Andrew Dunlop is the Tutor in Context-Based Training at Ridley Hall and also oversees teaching for the pioneer ordinands and lay ministry students at Ridley.
Working with ordinands on the context-based training pathway, alongside a tutor from Westcott House, Andrew facilitates deep theological reflection on aspects of church placements for those who have chosen this training pathway.
Having pioneered a fresh expression of church in a new-build development for a previous role with Peterborough diocese, Andrew’s passion is for church planting and contextual ecclesiology, and in encouraging students to setup and engage with new forms of church.
Andrew is married to Sarah, also a tutor at Ridley, and they have two children.
- Personal background
Brought up in the North East of England, Andrew studied mathematics at Durham University before spending five years in the computer industry, first programming games and then, in a startup company in Oxford, creating software for the hardware industry.
After training for ordination in Oxford, Andrew moved to Plymouth to be curate in an evangelical city-centre and civic church. It was here that Andrew first gained experience of pioneering a new Christian community.
After curacy, Andrew spent five years as a pioneer working on a new-build development on the edge of Northampton creating community and growing a fresh expression of church.
In 2015, Andrew moved back to the North East to teach pioneering at Cranmer Hall, Durham, alongside leading a collaborative missional project amongst churches in deprived former mining communities.
- Research interests
Andrew is interested in new forms of church, fresh expressions, and pioneering. In Out of Nothing (London: SCM, 2018), Andrew investigated questions of ecclesiality concerning new churches, and suggested a theological foundation by which success can be measured.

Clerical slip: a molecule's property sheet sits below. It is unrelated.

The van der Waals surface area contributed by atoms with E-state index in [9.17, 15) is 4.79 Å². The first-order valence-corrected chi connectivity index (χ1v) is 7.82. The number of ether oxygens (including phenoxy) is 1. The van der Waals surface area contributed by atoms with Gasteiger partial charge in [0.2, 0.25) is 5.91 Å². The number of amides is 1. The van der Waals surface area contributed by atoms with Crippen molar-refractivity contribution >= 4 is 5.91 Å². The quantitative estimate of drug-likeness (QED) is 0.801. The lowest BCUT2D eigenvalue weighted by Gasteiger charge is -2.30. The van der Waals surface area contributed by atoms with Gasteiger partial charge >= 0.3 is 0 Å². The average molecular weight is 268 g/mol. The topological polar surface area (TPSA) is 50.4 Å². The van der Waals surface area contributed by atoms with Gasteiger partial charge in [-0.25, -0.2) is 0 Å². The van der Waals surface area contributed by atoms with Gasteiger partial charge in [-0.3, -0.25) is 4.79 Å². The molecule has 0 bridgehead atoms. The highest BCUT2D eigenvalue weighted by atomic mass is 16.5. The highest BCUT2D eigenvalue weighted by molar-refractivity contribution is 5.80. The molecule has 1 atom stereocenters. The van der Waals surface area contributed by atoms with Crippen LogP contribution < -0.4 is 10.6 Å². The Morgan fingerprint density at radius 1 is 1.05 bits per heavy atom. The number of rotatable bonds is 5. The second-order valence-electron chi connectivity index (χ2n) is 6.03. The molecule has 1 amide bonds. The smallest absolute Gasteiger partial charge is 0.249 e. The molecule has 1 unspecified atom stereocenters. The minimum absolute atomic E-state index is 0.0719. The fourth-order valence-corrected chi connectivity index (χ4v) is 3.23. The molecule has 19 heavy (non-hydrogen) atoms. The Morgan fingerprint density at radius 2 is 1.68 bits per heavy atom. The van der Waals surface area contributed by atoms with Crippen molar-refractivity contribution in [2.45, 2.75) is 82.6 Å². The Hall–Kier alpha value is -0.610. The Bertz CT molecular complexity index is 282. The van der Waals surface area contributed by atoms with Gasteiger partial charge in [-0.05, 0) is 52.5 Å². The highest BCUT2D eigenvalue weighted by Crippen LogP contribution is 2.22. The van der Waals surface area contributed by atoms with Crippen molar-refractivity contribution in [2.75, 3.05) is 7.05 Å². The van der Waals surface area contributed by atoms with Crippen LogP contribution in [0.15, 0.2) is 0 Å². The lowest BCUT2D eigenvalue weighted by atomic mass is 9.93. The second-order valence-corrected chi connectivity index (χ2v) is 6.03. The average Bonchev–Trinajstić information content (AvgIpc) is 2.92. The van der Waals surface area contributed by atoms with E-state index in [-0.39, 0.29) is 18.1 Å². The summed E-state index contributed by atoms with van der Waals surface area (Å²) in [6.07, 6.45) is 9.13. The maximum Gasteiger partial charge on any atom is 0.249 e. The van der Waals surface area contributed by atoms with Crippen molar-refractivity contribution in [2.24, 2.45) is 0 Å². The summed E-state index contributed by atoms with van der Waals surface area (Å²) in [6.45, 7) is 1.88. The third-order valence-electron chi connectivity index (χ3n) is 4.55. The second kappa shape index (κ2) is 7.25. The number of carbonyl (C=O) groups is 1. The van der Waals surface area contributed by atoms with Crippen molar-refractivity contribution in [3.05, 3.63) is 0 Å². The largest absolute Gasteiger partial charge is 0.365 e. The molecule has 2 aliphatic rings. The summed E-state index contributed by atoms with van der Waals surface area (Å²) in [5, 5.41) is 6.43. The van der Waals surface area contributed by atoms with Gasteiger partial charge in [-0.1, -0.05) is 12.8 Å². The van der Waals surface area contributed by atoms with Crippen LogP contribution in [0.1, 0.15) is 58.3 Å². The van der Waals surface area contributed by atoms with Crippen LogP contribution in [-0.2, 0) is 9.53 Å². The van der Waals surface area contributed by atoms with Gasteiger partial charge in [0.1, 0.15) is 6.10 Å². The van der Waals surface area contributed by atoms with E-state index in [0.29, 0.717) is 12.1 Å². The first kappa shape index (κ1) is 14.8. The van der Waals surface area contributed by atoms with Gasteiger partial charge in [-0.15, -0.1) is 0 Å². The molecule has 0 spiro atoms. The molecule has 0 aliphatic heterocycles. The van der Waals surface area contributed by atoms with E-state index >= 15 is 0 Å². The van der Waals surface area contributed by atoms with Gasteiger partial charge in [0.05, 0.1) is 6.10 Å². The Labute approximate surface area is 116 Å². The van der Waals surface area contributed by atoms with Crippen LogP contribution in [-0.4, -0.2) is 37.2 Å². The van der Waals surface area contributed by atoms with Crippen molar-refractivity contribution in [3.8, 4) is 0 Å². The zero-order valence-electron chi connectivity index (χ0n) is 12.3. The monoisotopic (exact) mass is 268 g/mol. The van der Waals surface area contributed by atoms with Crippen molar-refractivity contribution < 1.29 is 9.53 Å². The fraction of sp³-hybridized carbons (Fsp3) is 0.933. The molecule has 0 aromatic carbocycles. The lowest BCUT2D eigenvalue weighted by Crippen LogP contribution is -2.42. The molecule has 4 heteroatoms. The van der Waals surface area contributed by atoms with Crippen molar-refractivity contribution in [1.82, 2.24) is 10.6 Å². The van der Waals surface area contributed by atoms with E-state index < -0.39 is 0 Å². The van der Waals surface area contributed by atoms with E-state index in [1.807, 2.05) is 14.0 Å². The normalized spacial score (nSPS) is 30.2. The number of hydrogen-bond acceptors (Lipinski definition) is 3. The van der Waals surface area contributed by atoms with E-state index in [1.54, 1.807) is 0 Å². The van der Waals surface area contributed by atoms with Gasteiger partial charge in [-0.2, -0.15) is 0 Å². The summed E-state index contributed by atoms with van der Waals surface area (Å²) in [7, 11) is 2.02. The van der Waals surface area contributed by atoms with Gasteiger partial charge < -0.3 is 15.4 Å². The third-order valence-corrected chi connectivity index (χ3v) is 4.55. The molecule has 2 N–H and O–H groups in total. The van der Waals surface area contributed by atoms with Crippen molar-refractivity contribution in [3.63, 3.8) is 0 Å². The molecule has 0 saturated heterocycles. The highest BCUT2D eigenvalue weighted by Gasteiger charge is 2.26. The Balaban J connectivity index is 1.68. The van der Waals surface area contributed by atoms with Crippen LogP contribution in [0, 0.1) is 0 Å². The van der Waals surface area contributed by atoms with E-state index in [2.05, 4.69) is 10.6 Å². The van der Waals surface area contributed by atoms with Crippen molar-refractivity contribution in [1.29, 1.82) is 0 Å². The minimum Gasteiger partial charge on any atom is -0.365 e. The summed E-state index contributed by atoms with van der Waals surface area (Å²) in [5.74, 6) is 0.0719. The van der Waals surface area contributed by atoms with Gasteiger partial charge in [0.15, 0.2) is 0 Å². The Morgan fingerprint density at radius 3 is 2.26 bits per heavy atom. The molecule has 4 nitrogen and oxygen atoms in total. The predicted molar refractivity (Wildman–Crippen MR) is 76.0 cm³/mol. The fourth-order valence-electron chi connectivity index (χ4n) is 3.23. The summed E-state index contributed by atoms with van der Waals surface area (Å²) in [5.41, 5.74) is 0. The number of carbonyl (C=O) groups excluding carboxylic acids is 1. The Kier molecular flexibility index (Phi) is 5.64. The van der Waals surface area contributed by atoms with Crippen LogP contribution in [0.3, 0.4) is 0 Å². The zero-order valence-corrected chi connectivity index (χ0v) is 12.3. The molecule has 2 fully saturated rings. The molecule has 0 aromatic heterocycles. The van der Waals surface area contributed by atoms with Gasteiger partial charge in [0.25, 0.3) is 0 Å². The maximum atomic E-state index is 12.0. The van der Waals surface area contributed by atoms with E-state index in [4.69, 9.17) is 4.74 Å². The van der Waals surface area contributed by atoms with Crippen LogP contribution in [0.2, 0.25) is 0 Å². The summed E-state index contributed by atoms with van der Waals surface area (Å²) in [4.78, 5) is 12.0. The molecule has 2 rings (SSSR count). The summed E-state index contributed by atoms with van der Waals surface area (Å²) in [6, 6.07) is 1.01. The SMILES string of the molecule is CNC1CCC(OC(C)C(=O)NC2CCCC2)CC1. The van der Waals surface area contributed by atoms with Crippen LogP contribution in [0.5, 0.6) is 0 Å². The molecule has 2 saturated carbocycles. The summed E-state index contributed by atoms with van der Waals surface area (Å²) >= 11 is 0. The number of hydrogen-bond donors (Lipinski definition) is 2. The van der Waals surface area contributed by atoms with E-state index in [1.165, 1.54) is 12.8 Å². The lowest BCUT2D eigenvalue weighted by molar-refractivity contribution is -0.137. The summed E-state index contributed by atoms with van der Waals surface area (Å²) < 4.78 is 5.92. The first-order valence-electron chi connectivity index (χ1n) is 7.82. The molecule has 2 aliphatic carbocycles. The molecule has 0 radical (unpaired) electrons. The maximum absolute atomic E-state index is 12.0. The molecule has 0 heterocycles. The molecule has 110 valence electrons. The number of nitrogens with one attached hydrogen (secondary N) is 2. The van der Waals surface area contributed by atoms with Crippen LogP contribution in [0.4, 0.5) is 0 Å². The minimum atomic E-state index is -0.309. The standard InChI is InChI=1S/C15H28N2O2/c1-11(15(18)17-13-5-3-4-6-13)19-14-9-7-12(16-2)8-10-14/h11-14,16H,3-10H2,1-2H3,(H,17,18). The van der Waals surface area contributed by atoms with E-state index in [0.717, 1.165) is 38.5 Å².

His current research concerns the differences new forms of church can make to the missional and ecclesiological landscape in the UK in a mixed or blended economy.
He is currently studying for a PhD at the University of Roehampton with supervisor Dr Clare Watkins, looking at the changes in theology that come about both in the traditional and new form of church due to working together in the mixed-economy approach. Using the collaborative theological action research method (TAR) the research engages with those working on the ground and those in more strategic roles and highlights potential changes that could be put into practice in these and similar contexts. The benefit of the research then extends beyond the local to the district or diocesan level.
- Out of Nothing: A Cross-Shaped Approach to Fresh Expressions, (London: SCM, 2018)
- Mixed Economy Mission: Collaborative ministry for deanery-wide growth, with Anna Brooker (Cambridge: Grove, forthcoming).